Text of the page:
Below the support ledge 219 is a bottom wall 242 that surrounds the substrate support 130. A sloped step 244 extends radially inward from the bottom wall 242 of the cylindrical band 214 and surrounds the substrate support 130. In one version, the sloped step 244 comprises a curved joint 245.
A U-shaped channel 246 is joined to the sloped step 244 of the shield. The U-shaped channel 246 has an outer first leg 299 with a plurality of gas conductance holes 249 to allow process gas to pass therethrough with improved gas conductance. The U-shaped channel 246 also has an inner second leg 253 spaced apart from the outer first leg 299 and having a larger height than the outer first leg 299. In one version, the gas holes in the outer leg 299 are substantially oval-shaped and separated by columns (not shown). In one version, each gas hole 249 has a width of from about 1 to about 2 inches and a height of from about 0.2 to about 0.8 inches.
The cylindrical band 214, support ledge 219, sloped step 244 and U-shaped channel 246 of the shield 201 comprise a unitary structure which is made from a monolith of material. For example, the entire shield 201 can be made from 300 series stainless steel, or in one version, aluminum. A unitary shield 201 is advantageous over prior shields which included multiple components, often two or three separate pieces to make up the complete shield. For example, a single piece shield is more thermally uniform than a multiple-component shield, in both heating and cooling processes. For example, the single piece shield 201 has only one thermal interface to the adapter 226, allowing for more control over the heat exchange between the shield 201 and adapter 226. A shield with multiple components makes it more difficult and laborious to remove the shield for cleaning. The single piece shield 201 has a continuous surface exposed to the sputtering deposits without interfaces or corners that are more difficult to clean out. The single piece shield 201 also more effectively shields the chamber walls 106 from sputter deposition during process cycles.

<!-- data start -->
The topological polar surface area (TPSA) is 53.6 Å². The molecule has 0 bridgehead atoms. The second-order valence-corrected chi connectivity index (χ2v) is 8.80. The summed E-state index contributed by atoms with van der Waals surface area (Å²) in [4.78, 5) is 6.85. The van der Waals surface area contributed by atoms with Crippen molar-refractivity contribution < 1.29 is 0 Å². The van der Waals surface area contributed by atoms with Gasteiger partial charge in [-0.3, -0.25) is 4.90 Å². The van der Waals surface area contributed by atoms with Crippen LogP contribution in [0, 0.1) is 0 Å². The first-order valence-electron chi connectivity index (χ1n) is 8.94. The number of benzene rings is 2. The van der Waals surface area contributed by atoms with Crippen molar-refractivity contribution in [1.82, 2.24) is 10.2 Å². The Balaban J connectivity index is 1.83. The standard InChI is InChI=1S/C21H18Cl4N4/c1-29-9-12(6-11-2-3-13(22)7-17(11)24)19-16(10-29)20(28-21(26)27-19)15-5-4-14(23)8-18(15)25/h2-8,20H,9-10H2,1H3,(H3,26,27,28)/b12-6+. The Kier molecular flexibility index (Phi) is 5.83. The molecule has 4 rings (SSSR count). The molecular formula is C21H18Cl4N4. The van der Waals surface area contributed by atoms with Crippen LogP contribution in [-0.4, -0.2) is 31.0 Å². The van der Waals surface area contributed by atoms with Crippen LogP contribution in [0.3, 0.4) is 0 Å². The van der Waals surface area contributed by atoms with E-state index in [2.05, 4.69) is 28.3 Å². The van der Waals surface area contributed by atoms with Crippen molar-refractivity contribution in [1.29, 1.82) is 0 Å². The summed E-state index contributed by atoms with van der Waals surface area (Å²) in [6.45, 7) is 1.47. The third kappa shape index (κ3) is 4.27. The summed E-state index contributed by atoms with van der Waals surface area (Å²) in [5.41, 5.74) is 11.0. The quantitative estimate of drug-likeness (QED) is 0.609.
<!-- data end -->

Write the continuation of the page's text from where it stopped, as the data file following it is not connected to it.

In one version, the exposed surfaces of the shield 201 are treated with CLEANCOAT™, which is commercially available from Applied Materials, Santa Clara, Calif. CLEANCOAT™ is a twin-wire aluminum arc spray coating that is applied to substrate processing chamber components, such as the shield 201, to reduce particle shedding of deposits on the shield 201 and thus prevent contamination of a substrate 104 in the chamber 100. In one version, the twin-wire aluminum arc spray coating on the shield 201 has a surface roughness of from about 600 to about 2300 microinches.
The shield 201 has exposed surfaces facing the plasma zone 108 in the chamber 100. The exposed surfaces are bead blasted to have a surface roughness of 175±75 microinches. The texturized bead blasted surfaces serve to reduce particle shedding and prevent contamination within the chamber 100. The surface roughness average is the mean of the absolute values of the displacements from the mean line of the peaks and valleys of the roughness features along the exposed surface. The roughness average, skewness, or other properties may be determined by a profilometer that passes a needle over the exposed surface and generates a trace of the fluctuations of the height of the asperities on the surface, or by a scanning electron microscope that uses an electron beam reflected from the surface to generate an image of the surface.
The deposition ring 208 comprises an annular band 215 that extends about and surrounds the peripheral wall 204 of the support 130 as shown in
In the version shown in
The deposition ring 208 can be made by shaping and machining a ceramic material, such as aluminum oxide. Preferably, the aluminum oxide has a purity of at least about 99.5% to reduce contamination of the chamber 100 by undesirable elements such as iron. The ceramic material is molded and sintered using conventional techniques such as isostatic pressing, followed by machining of the molded sintered preform using suitable machining methods to achieve the shape and dimensions required.
The annular band 215 of the deposition ring 208 may comprise an exposed surface that is grit blasted. Grit blasting is performed with a grit size suitable to achieve the predefined surface roughness. In one version, a surface of the deposition ring 208 is treated with a twin-wire aluminum arc-spray coating, such as, for example, CLEANCOAT™, to reduce particle shedding and contamination.
The cover ring 212 encircles and at least partially covers the deposition ring 208 to receive, and thus, shadow the deposition ring 208 from the bulk of the sputtering deposits. The cover ring 212 is fabricated from a material that can resist erosion by the sputtering plasma, for example, a metallic material such as stainless steel, titanium or aluminum, or a ceramic material, such as aluminum oxide. In one version, the cover ring 212 is composed of titanium having a purity of at least about 99.9%. In one version, a surface of the cover ring 212 is treated with a twin-wire aluminum arc-spray coating, such as, for example, CLEANCOAT™, to reduce particle shedding from the surface of the cover ring 212.